http://www.macworld....ntain_lion.html

This method would in theory not require you to get a new drive as Disk Utility in Mountain Lion can resize partitions non-destrucively (there are some limitations, but you should not encounter them in your case). Personally, I would still strongly suggest that you get a new drive to backup the computer BEFORE you do the partition resizing. While in theory you should not need it, it is a MAJOR disk operation and things can go wrong on occasion. Plus, then you can use the new external drive as a backup drive. :)

You can then leave the Snow Leopard partition there if you want. Then you can always boot into Snow Leopard if you need to (i.e. to run a Rosetta based program). And keep in mind that with the Mac OS, you will be able to actually run just about any application your have installed on the Mountain Lion partition when you boot into Snow Leopard. I did this method for a while with my previous MacBook Air. The printer at work did not work with Lion initially (it took the printer manufacturer about 3 or 4 months to release a driver). So, I had my main partition booting to Lion, but had a small partition with Snow Leopard on it. I could still run Word and Excel that were installed on the Lion partition when I booted to the Snow Leopard partition...so I could do that to print (I did not need to print very often, so while it was a pain, it was a pain that I did not need to deal with much).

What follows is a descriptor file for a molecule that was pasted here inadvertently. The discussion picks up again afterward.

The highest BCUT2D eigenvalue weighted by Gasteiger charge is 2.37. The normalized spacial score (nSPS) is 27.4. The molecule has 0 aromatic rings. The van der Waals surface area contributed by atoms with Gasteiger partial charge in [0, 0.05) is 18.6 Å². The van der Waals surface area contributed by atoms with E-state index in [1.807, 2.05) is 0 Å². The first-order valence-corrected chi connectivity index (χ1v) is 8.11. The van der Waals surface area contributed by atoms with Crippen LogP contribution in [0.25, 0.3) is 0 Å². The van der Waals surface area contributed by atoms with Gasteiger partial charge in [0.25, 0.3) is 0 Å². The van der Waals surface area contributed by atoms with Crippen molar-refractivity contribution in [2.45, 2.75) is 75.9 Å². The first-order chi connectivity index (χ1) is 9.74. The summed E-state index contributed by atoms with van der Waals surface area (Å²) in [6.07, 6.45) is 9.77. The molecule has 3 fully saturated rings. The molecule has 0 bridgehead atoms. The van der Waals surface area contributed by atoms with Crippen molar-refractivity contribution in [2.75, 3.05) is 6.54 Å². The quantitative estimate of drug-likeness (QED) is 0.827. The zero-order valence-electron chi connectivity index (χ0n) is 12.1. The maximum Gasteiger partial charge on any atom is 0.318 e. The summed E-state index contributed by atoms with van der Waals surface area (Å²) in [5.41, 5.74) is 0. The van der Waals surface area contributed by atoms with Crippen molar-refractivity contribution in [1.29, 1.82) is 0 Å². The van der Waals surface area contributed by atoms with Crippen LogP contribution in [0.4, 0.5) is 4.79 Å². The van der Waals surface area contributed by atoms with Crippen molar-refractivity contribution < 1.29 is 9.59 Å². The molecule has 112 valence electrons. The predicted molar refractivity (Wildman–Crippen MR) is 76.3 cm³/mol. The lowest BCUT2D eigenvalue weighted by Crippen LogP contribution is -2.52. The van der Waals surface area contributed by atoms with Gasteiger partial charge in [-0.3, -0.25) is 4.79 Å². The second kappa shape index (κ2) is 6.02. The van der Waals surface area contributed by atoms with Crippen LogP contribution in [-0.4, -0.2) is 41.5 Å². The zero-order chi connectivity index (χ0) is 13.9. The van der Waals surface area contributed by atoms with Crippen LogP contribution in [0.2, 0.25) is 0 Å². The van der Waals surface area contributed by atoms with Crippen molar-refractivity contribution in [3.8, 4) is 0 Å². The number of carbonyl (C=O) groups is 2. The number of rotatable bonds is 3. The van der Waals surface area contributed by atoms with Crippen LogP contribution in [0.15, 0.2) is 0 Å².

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#3 User is offline   icerabbit 

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Posted 01 October 2013 - 07:02 AM

Yes to both options.

I second having an external drive dedicated to cloning the system as it currently stands/works, prior to doing anything with regards to repartitioning. One glitch is all it takes to hose the system. Have a clone and verify that it works.

Now, I have two alternative and possibly faster ideas.

A] "Re-install" Snow Leopard onto the new external drive. No copying back & forth required of your current system.

Scenario: attach new external drive, boot from factory / snow leopard disk (c key), internal hard drive will be grayed out for install (detects newer OS present) but the new blank external drive will be listed, use disk utility in the menu so it is GUID partition and osx extended formatted (or do this beforehand via utilities - disk utility ... if you get a blank drive or windows formatted one), then proceed as normal ...

Then during reboot press option key. Pick Mountain Lion (internal) - Snow Leopard (new external) ... and go from there reinstalling the special hard drive utility.

--

Now for something possibly even faster and cheaper, provided no new drive and software is required.